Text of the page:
3. Oh how cute is that lamb-y? I haven’t made one of these in at least three or four years and now you have me thinking I’ll do one for Easter this year for sure. My mom always made these at Easter and it’s especially sweet if you have young children around. Your step by step photos are really helpful to anyone who’s never made one of these Marie. Between your Easter lamb and Domenica’s ricotta crostata, I think I’ll have a lot of sweet offerings on the Easter table.

  4. Carolyn says:

    Oh my God, you’ve made me so happy! I have my Grandma’s lamb and bunny molds in a place of honor in my kitchen but they’re there for decorative purposes only because my experiments to recreate her cakes were disasters. Now I know what we’re having for Easter dessert. I could just cry. I will think of you and Nonna Vera when I bake these cakes. Thank you so much.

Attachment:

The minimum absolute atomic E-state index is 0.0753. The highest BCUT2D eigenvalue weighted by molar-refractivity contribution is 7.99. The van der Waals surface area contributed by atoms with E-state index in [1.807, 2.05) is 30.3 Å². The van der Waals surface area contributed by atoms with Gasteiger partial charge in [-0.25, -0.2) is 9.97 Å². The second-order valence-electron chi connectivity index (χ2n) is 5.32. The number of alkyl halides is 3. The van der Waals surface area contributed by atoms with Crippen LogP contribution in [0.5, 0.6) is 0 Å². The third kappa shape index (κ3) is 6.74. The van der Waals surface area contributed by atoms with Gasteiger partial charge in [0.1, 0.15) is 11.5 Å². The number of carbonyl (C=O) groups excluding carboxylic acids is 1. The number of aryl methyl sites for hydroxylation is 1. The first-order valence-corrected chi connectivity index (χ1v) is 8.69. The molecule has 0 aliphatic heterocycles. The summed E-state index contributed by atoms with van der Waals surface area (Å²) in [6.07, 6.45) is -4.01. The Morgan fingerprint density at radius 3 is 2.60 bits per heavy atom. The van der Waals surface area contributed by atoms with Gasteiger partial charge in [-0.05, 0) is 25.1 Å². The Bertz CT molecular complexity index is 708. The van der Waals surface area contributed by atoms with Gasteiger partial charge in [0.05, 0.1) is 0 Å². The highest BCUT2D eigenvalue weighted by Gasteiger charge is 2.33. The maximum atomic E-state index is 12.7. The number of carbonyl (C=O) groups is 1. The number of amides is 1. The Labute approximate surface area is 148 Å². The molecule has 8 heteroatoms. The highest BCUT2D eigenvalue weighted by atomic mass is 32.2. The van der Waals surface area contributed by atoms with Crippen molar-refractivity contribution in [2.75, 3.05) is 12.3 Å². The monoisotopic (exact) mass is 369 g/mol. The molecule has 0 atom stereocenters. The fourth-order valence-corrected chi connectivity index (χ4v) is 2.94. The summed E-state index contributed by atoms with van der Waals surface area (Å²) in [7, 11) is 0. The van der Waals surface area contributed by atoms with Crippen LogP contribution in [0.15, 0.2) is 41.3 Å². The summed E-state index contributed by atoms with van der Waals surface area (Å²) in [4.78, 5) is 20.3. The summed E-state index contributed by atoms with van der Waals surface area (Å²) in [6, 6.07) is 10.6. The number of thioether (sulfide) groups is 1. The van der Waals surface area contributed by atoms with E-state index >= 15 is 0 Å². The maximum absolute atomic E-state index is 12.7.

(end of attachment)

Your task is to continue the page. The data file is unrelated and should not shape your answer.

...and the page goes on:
5. My mom made this every year at Easter. When i was little, I would cry when someone ate the head. The pans are long gone, but it would be fun to bake one again.

  6. Oh, how sweet. I have never made a lamb cake, but I sure have admired them for ages. I remember having them when I was a little. Thanks for the sweet memories. I bet you had a ball with this one!

  7. I remember the Easter Lamb cake as the centerpiece for my Italian grandma’s Easter table. I found a mold years ago in a thrift shop and it’s been my annual tradition to make this cake for Easter ever since. Instead of using fake grass, I add a couple drops of green food coloring to some coconut, mix until colored as desired, and place around base of lamb. More coconut is yummy and the jelly beans are placed on the “grass”. Sometimes I place edible flowers such as pansies or violas on the grass. My adult kids and friends always look for the lamb…and so the tradition continues.

  8. Marie, I love this post!! I’ve been wanting to make a Lamb Cake for Easter the last couple years, but had read mixed reviews about the pan and the process of making this 3-D cake. Can you give me a tip on where to find this particular pan? I’d love to try it out this year!